What Is Diabetes Mellitus?

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Story at-a-glance -

  • WebMD defines diabetes mellitus (also known simply as diabetes) as “a chronic, lifelong condition that affects your body's ability to use the energy found in food.”
  • Diabetes is potentially reversible — and completely preventable — without having to resort to conventional drugs

According to an analysis of global health trends from the year 1990 up to 2013,1 there has been a striking and alarming rise in the occurrence of diabetes mellitus, a trend that continues now, especially in the United States. In a study published in 2015, it’s said that at least 50 percent of American adults2 are now either in a state of prediabetes or are already struggling with the illness.

The American Diabetes Association says 30.3 million Americans, or 9.4 percent of the population, have diabetes, while 84.1 million U.S. adults age 18 and older had prediabetes.3 Even children are now being diagnosed with Type 2 diabetes, with the numbers continuing to rise.

Diabetes is an illness that can affect anyone. It’s now a leading cause of death — according to the Diabetes Research Institute, diabetes now takes more lives compared to breast cancer and AIDS combined — claiming the life of one American every three minutes.4 But what exactly is diabetes mellitus? Why does it happen and how can you break free from it?

Defining Diabetes Mellitus

WebMD defines diabetes mellitus (also known simply as diabetes) as “a chronic, lifelong condition that affects your body's ability to use the energy found in food.”5 This is a group of metabolic diseases wherein the glucose that you get from food remains in your bloodstream (high blood sugar).

When you eat, your body transforms food into a special sugar (glucose) that your cells use for energy. However, in order for your cells to be able to take in the glucose and use it as fuel, it first needs a particular hormone called insulin.6 This essential hormone is produced in your pancreas.

In normal, healthy people, the pancreas does a good job of providing your body with just the right amount of insulin it needs. Insulin “opens” your cells and lets glucose enter so it can be used for energy.7

However, if you have diabetes, it means that your insulin production is inadequate, the body's cells do not respond properly to insulin, or a combination of these two factors. Because the cells are unable to take in the glucose, it then builds up in your blood where it wreaks havoc on your health.8

There Are Actually Two More Hormones That Play a Role in Diabetes Mellitus

Aside from insulin, however, there are two more hormones that can predispose you to diabetes: leptin and ghrelin. Produced by your fat cells, leptin is a hormone that is responsible for telling the brain three things:

  • You have enough stored fat
  • You have eaten enough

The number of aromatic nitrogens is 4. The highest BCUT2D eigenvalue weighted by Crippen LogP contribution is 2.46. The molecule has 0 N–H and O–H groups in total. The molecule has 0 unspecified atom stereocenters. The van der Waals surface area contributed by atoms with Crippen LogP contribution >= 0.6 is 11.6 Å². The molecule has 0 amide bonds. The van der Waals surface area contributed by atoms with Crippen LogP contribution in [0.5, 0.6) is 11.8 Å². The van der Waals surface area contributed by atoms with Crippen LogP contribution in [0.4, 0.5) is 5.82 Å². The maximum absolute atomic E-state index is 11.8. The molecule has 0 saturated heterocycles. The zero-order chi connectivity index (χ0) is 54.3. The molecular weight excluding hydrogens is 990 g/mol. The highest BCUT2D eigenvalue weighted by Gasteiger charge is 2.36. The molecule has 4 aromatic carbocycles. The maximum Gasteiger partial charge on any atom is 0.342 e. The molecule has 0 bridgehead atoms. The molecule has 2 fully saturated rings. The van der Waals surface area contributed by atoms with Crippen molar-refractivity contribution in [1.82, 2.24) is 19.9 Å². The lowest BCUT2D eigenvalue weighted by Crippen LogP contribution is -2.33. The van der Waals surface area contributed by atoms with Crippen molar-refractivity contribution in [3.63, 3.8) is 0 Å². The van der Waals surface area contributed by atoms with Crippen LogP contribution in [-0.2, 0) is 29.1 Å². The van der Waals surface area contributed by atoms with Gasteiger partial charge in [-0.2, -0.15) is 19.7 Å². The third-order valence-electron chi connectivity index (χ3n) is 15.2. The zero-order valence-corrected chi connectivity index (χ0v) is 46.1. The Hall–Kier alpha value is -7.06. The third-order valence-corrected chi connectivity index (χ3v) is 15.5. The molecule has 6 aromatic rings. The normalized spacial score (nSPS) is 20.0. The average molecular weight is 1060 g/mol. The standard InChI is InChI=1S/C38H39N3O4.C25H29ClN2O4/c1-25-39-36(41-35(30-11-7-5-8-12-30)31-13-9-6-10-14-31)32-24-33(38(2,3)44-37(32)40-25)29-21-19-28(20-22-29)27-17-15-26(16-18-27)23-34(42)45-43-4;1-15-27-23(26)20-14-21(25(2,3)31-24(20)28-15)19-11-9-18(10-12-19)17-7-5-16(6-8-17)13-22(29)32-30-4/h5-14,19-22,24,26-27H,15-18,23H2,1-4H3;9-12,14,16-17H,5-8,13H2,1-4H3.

• You are burning calories at a normal rate

In addition, leptin is also necessary for your immune system, fertility and energy burning.

Meanwhile, ghrelin is the hormone that tells your body that you’re hungry. It’s secreted by the lining of your stomach. Since ghrelin is influenced by the growth hormone in your body, it tends to work differently in women and men.

These two hormones, along with insulin, are the three primary players (along with other factors) in the occurrence of diabetes.

If there is a problem in your body’s leptin or ghrelin signaling, then you tend to consume too much food for your activity level and metabolism rate, resulting in weight gain and obesity. And once obesity sets in, your cells become insulin-resistant, predisposing you to high blood glucose levels.

What Happens to Your Body When You Have Diabetes?

The excessively high levels of sugar in your blood cause damage to the tiny blood vessels in different body organs. This includes the heart, kidneys, nervous system and eyes. This is why diabetes has been widely associated with a wide range of health problems, including heart disease, kidney disease, eye problems and blindness, stroke and nerve damage in the feet.9

People with diabetes also experience various symptoms, the most common of which are frequent urination, increasing thirst and always being hungry.10

You Can Manage Diabetes Through Diet and Lifestyle Changes

Living with diabetes can be emotionally and physically overwhelming. It’s also a financial burden for most people — annually, this illness costs the American public over $245 billion.11

The good news is that diabetes is potentially reversible — and completely preventable — without having to resort to conventional drugs. All it takes is a few disciplined lifestyle tweaks, particularly in your diet, so that you can avoid this damaging disease.

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Diabetes: An Introduction

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Causes of Diabetes

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